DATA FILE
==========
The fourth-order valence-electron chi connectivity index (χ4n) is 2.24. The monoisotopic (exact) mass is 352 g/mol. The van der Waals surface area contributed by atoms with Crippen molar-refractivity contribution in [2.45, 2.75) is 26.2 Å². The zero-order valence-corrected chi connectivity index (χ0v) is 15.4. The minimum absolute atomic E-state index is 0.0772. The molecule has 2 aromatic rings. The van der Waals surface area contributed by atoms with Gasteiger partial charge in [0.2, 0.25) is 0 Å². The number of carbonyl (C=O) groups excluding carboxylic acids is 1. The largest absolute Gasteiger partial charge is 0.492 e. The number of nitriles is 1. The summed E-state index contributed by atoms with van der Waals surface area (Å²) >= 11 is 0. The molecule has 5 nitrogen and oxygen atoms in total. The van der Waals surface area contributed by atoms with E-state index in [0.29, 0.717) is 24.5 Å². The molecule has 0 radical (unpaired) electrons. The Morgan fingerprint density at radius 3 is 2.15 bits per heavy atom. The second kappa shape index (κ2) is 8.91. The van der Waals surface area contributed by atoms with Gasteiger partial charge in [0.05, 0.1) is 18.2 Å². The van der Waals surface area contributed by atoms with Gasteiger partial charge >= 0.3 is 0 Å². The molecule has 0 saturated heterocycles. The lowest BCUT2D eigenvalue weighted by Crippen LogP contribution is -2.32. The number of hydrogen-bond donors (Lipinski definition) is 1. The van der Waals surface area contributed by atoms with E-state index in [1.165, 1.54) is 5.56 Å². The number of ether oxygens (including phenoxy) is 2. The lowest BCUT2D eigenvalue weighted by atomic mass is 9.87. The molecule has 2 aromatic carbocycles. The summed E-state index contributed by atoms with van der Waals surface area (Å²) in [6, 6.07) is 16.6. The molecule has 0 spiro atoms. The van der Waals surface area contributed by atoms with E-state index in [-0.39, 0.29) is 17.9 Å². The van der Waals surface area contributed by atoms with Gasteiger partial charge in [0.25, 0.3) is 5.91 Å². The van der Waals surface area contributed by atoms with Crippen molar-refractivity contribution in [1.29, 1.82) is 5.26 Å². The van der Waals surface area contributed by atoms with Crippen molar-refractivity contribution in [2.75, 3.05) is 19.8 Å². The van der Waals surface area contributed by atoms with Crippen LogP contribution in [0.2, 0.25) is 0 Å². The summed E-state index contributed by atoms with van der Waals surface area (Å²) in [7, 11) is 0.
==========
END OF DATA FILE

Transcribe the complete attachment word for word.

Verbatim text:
The fourth-order valence-electron chi connectivity index (χ4n) is 2.24. The monoisotopic (exact) mass is 352 g/mol. The van der Waals surface area contributed by atoms with Crippen molar-refractivity contribution in [2.45, 2.75) is 26.2 Å². The zero-order valence-corrected chi connectivity index (χ0v) is 15.4. The minimum absolute atomic E-state index is 0.0772. The molecule has 2 aromatic rings. The van der Waals surface area contributed by atoms with Gasteiger partial charge in [0.2, 0.25) is 0 Å². The number of carbonyl (C=O) groups excluding carboxylic acids is 1. The largest absolute Gasteiger partial charge is 0.492 e. The number of nitriles is 1. The summed E-state index contributed by atoms with van der Waals surface area (Å²) >= 11 is 0. The molecule has 5 nitrogen and oxygen atoms in total. The van der Waals surface area contributed by atoms with E-state index in [0.29, 0.717) is 24.5 Å². The molecule has 0 radical (unpaired) electrons. The Morgan fingerprint density at radius 3 is 2.15 bits per heavy atom. The second kappa shape index (κ2) is 8.91. The van der Waals surface area contributed by atoms with Gasteiger partial charge in [0.05, 0.1) is 18.2 Å². The van der Waals surface area contributed by atoms with Gasteiger partial charge >= 0.3 is 0 Å². The molecule has 0 saturated heterocycles. The lowest BCUT2D eigenvalue weighted by Crippen LogP contribution is -2.32. The number of hydrogen-bond donors (Lipinski definition) is 1. The van der Waals surface area contributed by atoms with E-state index in [1.165, 1.54) is 5.56 Å². The number of ether oxygens (including phenoxy) is 2. The lowest BCUT2D eigenvalue weighted by atomic mass is 9.87. The molecule has 2 aromatic carbocycles. The summed E-state index contributed by atoms with van der Waals surface area (Å²) in [6, 6.07) is 16.6. The molecule has 0 spiro atoms. The van der Waals surface area contributed by atoms with E-state index in [-0.39, 0.29) is 17.9 Å². The van der Waals surface area contributed by atoms with Gasteiger partial charge in [0.25, 0.3) is 5.91 Å². The van der Waals surface area contributed by atoms with Crippen molar-refractivity contribution in [1.29, 1.82) is 5.26 Å². The van der Waals surface area contributed by atoms with Crippen molar-refractivity contribution in [2.75, 3.05) is 19.8 Å². The van der Waals surface area contributed by atoms with Crippen LogP contribution in [0.2, 0.25) is 0 Å². The summed E-state index contributed by atoms with van der Waals surface area (Å²) in [7, 11) is 0.